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THE attempt to elucidate the Acts of the Apostles, on a general plan, was made at a period which threatened all, revealed religion, if not with extinction, with an opposition tending to subvert the best principles of man. The observation is necessary to explain several expressions, and allusions, in the course of the narrative; and can never be without interest in the history of this country. The effect was dreadfully conspicuous in the French revolution. Its consequences invaded this island; and our pure profession of faith was bitterly assailed. The present age can hardly estimate the violence of the assault. Though we are not now what we ought to be, either in faith or obedience, the revulsion of the wave has reand if we are true to ourselves,

turned upon us;

and faithful to the Gospel, the example, and the feeling, will not have been given in vain.

The writer has also occasionally inserted allusions to circumstances of local interest; such, for instance, as a vicinity to the sea-coast permitted [Lect. 27]: these he trusts will be pardoned, as exciting similar feelings, under similar situations.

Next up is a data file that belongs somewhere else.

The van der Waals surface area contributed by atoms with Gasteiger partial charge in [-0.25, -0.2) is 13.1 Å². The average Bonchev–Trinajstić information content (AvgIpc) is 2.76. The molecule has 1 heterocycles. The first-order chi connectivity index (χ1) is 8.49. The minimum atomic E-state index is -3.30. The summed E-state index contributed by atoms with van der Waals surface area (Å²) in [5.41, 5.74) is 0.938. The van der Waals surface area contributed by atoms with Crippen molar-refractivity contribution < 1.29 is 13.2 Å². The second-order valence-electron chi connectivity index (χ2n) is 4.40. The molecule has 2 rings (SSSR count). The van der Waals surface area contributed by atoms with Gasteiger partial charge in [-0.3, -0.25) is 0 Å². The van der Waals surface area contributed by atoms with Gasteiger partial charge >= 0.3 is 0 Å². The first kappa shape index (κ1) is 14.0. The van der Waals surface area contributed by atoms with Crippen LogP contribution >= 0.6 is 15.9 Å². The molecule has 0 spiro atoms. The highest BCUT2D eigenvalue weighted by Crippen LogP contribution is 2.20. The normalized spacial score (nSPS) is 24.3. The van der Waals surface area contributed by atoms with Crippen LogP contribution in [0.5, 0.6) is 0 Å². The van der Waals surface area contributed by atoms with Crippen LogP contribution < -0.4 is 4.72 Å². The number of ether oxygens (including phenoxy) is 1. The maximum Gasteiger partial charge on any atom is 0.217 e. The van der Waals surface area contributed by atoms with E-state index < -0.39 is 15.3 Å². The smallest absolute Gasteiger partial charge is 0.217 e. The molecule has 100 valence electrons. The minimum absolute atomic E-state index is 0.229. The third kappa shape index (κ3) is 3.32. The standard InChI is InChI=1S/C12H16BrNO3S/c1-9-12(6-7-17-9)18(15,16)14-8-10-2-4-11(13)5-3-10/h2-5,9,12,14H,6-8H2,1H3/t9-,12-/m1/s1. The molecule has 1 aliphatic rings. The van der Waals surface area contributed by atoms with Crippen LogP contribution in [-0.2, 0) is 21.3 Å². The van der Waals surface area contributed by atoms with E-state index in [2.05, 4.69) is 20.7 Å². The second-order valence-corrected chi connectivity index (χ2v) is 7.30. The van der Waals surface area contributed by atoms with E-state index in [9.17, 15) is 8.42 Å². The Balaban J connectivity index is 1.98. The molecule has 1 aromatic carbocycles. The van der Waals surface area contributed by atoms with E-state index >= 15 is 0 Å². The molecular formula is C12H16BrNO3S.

J. B.

May 26, 1830.







THE following course of Lectures, which constituted my last ministerial labours, in a parish with which I had been long, and happily connected, I present-respectfully to the public-affectionately to you. When our venerable and much respected Diocesan called me to another charge, I was desirous of leaving among you this legacy, as a memorial of my unfeigned attachment as a pastor and a friend: and at the same time I wish to offer this testimony of my grateful remembrance of the unusual and handsome man


ner by which you expressed your approbation of my unworthy services. In addressing you at present, I feel that confidence which springs from sentiments of mutual benevolence; and an assurance, that what is well intended, will be favourably received.

Looking upon the awful aspect of the times, I conceived that our common Christianity required every support that piety and holiness could give it; and as our Church had appointed a solemn season of recollection (a season I would gladly see restored to its primitive purposes) in imitation of the excellent Bishop of London', I commenced a series of Lent Lectures; and, in the subsequent course, adopted the plan recommended by him; a plan, which every one would have rejoiced to have seen executed by so pious, judicious, and assiduous a successor of the Apostles.

Accept the attempt of one, who follows, but with unequal pace; of one, however, whose earnest wish it is to call back better times, and

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